Report on Fuego (Guatemala) — 15 August-21 August 2012
Smithsonian / US Geological Survey Weekly Volcanic Activity Report,
15 August-21 August 2012
Managing Editor: Sally Kuhn Sennert
Please cite this report as:
Global Volcanism Program, 2012. Report on Fuego (Guatemala). In: Sennert, S K (ed.), Weekly Volcanic Activity Report, 15 August-21 August 2012. Smithsonian Institution and US Geological Survey.
14.473°N, 90.88°W; summit elev. 3763 m
All times are local (unless otherwise noted)
INSIVUMEH reported that during 15-16 and 18-21 August lava flows from Fuego traveled 250-500 m down the Taniluyá drainage (SW), generating block avalanches that reached vegetated areas. On 17 August 20-m-wide lahars traveled SE down the Las Lajas and El Júte drainages, carrying blocks 1.5 m in diameter. Steam rose from the deposits in Las Lajas. Explosions were heard during 18-29 August but weather conditions prevented observations. Explosions during 19-21 August produced ash plumes that rose 100-300 m above the crater and drifted N, NW, W, and SW. Incandescent material was ejected 40-100 m above the crater at night. In a special report issued on 21 August, INSIVUMEH stated that seismicity had increased, along with degassing and rumbling sounds. Incandescent material was ejected 150 m above the crater, and lava flows traveled 500 m down the El Júte and Taniluyá drainages, generating block avalanches that reached vegetated areas.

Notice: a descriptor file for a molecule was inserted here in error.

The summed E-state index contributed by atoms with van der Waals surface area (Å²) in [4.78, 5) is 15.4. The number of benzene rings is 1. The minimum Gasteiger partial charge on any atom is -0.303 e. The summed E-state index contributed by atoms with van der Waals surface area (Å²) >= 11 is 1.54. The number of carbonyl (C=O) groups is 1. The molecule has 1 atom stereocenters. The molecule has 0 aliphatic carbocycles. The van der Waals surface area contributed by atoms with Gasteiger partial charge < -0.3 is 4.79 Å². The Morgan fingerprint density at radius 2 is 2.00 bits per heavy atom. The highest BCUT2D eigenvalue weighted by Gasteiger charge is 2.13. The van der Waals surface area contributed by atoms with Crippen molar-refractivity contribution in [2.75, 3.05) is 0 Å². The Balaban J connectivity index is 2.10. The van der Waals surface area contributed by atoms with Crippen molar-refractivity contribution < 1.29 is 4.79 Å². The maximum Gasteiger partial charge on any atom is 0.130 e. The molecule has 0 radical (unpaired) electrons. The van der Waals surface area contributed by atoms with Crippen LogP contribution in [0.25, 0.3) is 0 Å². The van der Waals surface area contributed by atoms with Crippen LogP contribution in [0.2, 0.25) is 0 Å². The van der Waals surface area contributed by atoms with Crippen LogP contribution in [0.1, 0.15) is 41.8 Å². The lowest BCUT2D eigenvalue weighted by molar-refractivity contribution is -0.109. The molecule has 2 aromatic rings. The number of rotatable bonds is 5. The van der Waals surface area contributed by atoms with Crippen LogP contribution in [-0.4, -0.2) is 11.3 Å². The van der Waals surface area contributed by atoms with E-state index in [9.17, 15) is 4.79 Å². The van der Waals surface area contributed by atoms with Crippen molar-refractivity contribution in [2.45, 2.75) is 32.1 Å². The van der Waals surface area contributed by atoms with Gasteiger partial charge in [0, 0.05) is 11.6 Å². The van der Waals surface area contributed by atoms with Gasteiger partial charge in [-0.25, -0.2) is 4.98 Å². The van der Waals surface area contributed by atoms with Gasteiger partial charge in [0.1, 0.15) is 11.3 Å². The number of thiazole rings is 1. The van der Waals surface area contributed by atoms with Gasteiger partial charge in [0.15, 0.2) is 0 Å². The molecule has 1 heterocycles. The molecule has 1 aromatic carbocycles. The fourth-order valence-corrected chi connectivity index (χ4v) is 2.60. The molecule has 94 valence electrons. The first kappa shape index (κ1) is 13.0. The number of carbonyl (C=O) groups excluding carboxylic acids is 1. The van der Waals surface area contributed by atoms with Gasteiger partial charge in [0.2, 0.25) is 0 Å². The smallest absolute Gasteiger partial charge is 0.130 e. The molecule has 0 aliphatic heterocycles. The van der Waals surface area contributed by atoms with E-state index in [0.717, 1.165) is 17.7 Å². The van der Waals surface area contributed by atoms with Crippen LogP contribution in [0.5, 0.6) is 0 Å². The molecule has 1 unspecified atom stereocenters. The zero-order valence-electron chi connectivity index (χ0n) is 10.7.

Geological Summary. Volcán Fuego, one of Central America's most active volcanoes, is also one of three large stratovolcanoes overlooking Guatemala's former capital, Antigua. The scarp of an older edifice, Meseta, lies between Fuego and Acatenango to the north. Construction of Meseta dates back to about 230,000 years and continued until the late Pleistocene or early Holocene. Collapse of Meseta may have produced the massive Escuintla debris-avalanche deposit, which extends about 50 km onto the Pacific coastal plain. Growth of the modern Fuego volcano followed, continuing the southward migration of volcanism that began at the mostly andesitic Acatenango. Eruptions at Fuego have become more mafic with time, and most historical activity has produced basaltic rocks. Frequent vigorous historical eruptions have been recorded since the onset of the Spanish era in 1524, and have produced major ashfalls, along with occasional pyroclastic flows and lava flows.